For those really feeling the pinch, consider these tips:
Is the daily grind worth it?
Flocking to the cities is an inevitability for some from small towns, but is it so great after all? The daily commute alongside straight faced (and very grumpy) suit types can be draining, and depressing. The bus or train is often the only option, except for $50+ daily parking. Believe it or not, there is another way! Consider a job, career or entire lifestyle change by deserting the big smoke.
Time for a sea change
For those living in cites, there are an array of options if you want to get your toes wet. But how often do you take advantage of it? Unless you’re cashed up, chances are you don’t live beach side. Leaving the city can mean shorter days, beach frontage, and the time to feel the sand between your toes.
See your bank balance GROW
From fuel and parking, to a snack bar sandwich, to your daily coffee – it all costs more in cities. By moving to a smaller town, or even a neighbouring city, you will see your savings take a nice boost.
More time to stop and smell the roses
Live the dream, and halve or quarter your commute. You’ll have more free time on your hands to do the things you want, and waste less time staring at the car in front.
Children on the horizon
If you’re considering starting a family, why not give them a childhood in the burbs where they can enjoy bigger backyards and more freedom? Chances are they’ll also have a happier Mummy and Daddy.
Can’t say goodbye
If you really can’t bid farewell to the big smoke, consider one of its fairer cousins. Hobart, Adelaide, Canberra and Darwin all offer more reasonable rental prices than the big boys of Sydney, Melbourne and Brisbane.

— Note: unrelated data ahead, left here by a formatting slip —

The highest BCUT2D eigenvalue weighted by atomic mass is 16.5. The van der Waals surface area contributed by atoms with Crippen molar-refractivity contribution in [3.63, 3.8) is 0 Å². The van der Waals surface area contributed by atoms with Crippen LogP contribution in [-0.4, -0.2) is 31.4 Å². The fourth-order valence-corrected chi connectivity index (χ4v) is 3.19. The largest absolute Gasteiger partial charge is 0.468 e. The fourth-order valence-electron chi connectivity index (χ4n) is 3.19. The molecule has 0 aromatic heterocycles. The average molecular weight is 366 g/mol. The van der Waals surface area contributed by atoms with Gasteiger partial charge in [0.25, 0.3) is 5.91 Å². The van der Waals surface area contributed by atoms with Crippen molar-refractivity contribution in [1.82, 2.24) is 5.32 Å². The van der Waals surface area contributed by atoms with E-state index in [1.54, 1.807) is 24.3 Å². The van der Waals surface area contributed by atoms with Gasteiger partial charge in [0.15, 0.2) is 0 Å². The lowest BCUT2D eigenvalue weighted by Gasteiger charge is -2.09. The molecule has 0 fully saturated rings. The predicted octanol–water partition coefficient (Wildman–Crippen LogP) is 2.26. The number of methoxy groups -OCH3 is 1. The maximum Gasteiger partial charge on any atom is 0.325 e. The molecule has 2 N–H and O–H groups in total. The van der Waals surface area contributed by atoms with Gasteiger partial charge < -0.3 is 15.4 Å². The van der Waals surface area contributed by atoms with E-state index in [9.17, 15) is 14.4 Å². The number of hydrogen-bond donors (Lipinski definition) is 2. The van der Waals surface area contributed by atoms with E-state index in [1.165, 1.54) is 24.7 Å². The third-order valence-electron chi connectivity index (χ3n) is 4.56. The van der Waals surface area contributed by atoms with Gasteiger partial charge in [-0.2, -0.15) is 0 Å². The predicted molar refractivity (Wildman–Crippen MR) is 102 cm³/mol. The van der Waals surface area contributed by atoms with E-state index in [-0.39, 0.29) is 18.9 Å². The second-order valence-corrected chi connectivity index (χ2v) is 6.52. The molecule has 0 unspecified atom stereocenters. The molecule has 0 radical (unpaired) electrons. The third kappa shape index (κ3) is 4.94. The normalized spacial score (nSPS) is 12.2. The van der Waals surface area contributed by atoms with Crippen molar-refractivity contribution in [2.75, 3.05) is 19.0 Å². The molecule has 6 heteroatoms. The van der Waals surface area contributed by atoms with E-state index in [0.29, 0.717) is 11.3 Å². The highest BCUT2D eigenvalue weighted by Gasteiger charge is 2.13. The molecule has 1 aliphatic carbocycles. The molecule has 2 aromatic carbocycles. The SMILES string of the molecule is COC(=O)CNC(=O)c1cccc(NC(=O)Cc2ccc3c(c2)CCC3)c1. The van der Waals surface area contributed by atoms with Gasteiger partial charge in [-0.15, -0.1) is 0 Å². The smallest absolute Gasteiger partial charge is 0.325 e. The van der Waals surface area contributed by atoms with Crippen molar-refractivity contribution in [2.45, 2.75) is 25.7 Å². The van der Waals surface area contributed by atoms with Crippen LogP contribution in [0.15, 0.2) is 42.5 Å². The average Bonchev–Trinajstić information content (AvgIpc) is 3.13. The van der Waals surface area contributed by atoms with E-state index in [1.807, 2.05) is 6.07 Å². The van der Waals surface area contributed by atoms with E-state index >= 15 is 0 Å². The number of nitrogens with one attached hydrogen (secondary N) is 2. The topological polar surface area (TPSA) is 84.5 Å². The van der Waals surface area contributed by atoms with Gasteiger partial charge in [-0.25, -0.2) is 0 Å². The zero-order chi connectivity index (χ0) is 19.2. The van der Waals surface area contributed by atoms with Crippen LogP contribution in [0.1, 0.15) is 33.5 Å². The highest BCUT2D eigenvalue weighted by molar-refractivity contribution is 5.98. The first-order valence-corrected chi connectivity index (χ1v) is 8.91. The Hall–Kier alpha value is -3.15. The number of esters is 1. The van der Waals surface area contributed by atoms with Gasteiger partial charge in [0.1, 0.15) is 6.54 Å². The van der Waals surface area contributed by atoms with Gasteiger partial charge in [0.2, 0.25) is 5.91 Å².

Still not convinced?
RUN Property, which manages 18,000 properties in Melbourne, Sydney and Brisbane, said rents have increased by up to $60 a week in the nation’s hottest suburbs. CEO Rob Farmer said “Many properties are being re-let during tenants’ vacating periods, so they never actually become vacant.”
Demand for rental properties remains the highest in inner city suburbs. RUN Property said at one advertised property in North Melbourne, a one-bedroom apartment advertised at $350 a week – up $30 a week from the previous tenancy – attracted 25 groups to an inspection with several applying to rent it.
Renting a property is a cut throat business in inner-city suburbs, and many tenants are staying put because research has shown that rent increases are greatest when tenants move and the property is advertised for lease.
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